At 7.40am on the dot, the Hungaria EuroCity train departed from Budapest Nyugati station on its long journey towards the north-west.
Although first class was quite full, the second class carriages had plenty of empty seats on the late October day when I travelled so I was quite happy that I didn’t pay the extra few euros for the optional seat reservation.
Instead of taking a seat in one of the second class carriages I headed straight to the dining car of the Hungaria train and ordered some breakfast.
While I watched the train pass through the Budapest suburbs, coffee and orange juice were brought out to my table and the on-board chef started cooking my breakfast in the kitchen.
As the train approached the town of Dunakeszi just outside of Budapest, breakfast was finally brought to my table.
I had ordered some fried eggs with ham for breakfast, which was served with a bread basket.
The breakfast in the restaurant wagon of the Hungaria train was tasty and at €7.50 with coffee and orange juice included in the price it certainly was affordable too.
The Hungaria EuroCity train makes a few stops in Hungary before it reaches the border with Slovakia, with the city of Vác being the most important one.
However, only a handful of people disembarked or entered the train.
Apart from four other passengers sitting at a table together, the dining car was rather empty this morning.
Despite most tables in the dining car of the Hungaria EuroCity train being unoccupied, there was still some kind of a party atmosphere in the restaurant wagon.
The four passengers – seemingly two couples going on a trip together – decided to order multiple rounds of beers as well as a bottle of Hungarian sparkling wine with their breakfast.
It wasn’t a hard choice to follow suit and order a beer myself despite it still being early in the morning.
The Hungaria EuroCity train has quite an extensive drinks menu, which includes both draught beer (Gösser) as well as a dozen or so other beers from bottle or can.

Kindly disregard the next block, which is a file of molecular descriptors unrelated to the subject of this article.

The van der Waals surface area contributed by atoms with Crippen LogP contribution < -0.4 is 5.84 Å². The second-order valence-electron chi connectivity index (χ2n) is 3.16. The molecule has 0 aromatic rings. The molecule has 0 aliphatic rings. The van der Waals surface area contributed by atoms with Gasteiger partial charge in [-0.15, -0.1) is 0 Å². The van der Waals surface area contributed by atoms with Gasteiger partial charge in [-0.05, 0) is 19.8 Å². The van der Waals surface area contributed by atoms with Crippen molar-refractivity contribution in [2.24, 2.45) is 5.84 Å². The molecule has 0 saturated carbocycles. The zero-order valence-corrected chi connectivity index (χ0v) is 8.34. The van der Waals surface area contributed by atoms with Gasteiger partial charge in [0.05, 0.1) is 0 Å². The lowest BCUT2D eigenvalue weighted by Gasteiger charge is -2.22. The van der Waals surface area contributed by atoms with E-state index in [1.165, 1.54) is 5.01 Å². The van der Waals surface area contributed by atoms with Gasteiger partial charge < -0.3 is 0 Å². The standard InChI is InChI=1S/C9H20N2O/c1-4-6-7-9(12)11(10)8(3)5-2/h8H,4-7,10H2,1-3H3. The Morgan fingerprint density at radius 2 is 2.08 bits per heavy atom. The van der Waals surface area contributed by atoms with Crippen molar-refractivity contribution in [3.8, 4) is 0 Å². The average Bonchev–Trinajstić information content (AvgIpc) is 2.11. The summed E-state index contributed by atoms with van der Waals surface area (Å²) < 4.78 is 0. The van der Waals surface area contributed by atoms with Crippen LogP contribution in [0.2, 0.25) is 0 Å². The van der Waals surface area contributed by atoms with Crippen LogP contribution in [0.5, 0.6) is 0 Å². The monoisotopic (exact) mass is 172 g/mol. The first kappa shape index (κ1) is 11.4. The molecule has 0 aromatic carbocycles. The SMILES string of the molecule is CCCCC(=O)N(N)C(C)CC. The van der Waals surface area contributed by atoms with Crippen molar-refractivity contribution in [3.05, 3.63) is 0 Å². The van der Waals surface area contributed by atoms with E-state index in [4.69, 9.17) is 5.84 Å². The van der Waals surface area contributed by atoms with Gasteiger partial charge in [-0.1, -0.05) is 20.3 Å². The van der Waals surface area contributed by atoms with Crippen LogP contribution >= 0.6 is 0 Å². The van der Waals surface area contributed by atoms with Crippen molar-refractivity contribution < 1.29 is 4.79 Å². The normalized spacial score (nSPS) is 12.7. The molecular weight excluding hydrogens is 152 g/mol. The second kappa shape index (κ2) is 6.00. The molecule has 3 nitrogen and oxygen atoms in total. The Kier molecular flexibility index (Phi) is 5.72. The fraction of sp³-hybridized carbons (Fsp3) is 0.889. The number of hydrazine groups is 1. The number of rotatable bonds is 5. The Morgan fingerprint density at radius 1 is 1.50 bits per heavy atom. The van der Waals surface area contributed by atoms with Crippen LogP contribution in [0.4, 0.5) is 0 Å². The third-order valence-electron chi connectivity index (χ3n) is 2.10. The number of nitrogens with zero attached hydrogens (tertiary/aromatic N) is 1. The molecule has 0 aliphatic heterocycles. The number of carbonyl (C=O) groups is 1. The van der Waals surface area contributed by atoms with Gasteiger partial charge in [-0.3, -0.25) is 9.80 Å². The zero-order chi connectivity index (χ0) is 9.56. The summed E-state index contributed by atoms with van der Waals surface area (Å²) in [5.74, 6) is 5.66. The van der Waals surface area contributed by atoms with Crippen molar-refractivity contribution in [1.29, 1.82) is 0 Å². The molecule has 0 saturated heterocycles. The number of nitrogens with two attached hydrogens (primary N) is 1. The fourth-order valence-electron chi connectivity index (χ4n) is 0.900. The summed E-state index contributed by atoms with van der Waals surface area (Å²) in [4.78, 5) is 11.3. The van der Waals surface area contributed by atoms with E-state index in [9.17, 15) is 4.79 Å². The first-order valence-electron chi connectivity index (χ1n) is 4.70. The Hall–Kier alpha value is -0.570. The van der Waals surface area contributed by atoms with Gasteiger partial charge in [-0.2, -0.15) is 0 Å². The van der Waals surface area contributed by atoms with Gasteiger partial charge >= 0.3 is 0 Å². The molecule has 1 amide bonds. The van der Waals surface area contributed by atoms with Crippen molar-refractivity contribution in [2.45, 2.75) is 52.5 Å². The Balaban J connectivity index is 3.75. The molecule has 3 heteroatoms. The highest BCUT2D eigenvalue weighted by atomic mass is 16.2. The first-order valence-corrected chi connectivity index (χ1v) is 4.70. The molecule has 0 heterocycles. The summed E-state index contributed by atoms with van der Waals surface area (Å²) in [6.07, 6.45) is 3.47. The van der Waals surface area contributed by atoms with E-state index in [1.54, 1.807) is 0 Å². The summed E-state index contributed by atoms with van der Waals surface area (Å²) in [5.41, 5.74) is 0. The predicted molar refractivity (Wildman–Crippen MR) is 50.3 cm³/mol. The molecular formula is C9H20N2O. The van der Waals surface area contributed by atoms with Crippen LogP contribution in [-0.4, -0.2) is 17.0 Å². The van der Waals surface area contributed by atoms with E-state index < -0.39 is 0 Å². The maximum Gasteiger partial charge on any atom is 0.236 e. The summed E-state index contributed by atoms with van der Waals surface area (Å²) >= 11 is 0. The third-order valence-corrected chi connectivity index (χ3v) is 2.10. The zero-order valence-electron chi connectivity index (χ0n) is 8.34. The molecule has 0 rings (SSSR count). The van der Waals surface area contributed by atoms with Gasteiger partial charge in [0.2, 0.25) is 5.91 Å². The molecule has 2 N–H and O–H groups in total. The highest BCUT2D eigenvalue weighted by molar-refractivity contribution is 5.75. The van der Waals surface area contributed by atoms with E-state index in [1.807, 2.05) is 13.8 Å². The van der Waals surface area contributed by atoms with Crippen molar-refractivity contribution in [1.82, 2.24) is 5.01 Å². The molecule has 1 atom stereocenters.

With a beer in my hand and the lovely views from the window over the foggy Hungarian countryside, I was really beginning to like this trip.
After the station of Nagymaros-Visegrád, the Hungaria EuroCity train traverses one of the most scenic stretches of railway line on its long journey between Budapest, Prague and Berlin.
At this point, the railway line almost runs directly along the mighty Danube river.
Make sure you are seated on the left-hand side of the train for the best views over the Danube if travelling north.
Unfortunately, the dining car temporarily closed when the train crossed the Hungarian-Slovak border.
Due to Slovakia’s COVID restriction at the time of travelling (autumn 2021) the sale of food and drinks on Slovak soil was temporarily banned, which meant that the dining car could only reopen once the train would reach the Czech border.
When the train halted at Štúrovo – the first major stop in Slovakia – I left the dining car and took an empty seat in the second class carriage.
At Štúrovo, the railway line leaves the Danube behind and runs inland through relatively flat and boring fields and farmland.
Before reaching the Slovak capital of Bratislava, the Hungaria also halts at the important railway junction of Nové Zámky.
At 10am on the dot, the Hungaria EuroCity train arrived at the central station of Slovakia’s capital Bratislava.
It’s an important stop and quite some passengers disembarked at Bratislava, with even more people taking their place and boarding the train.
Into the Czech Republic
After Bratislava, the Hungaria EuroCity train halts at Kuty before crossing the Slovak-Czech border.
Just before the train reached the first Czech station of Břeclav, I returned to the dining car to grab an early lunch.
To my surprise the dining car was almost completely full already and I was lucky to find an empty table.
I told the waiter that I had to leave the train in 40 minutes when we would reach Brno and asked him whether it would be enough time to cook my food.
He reassured me that it would be fine, so I ordered some food and a small bottle of Hungarian Korona wine, which was certainly tasty.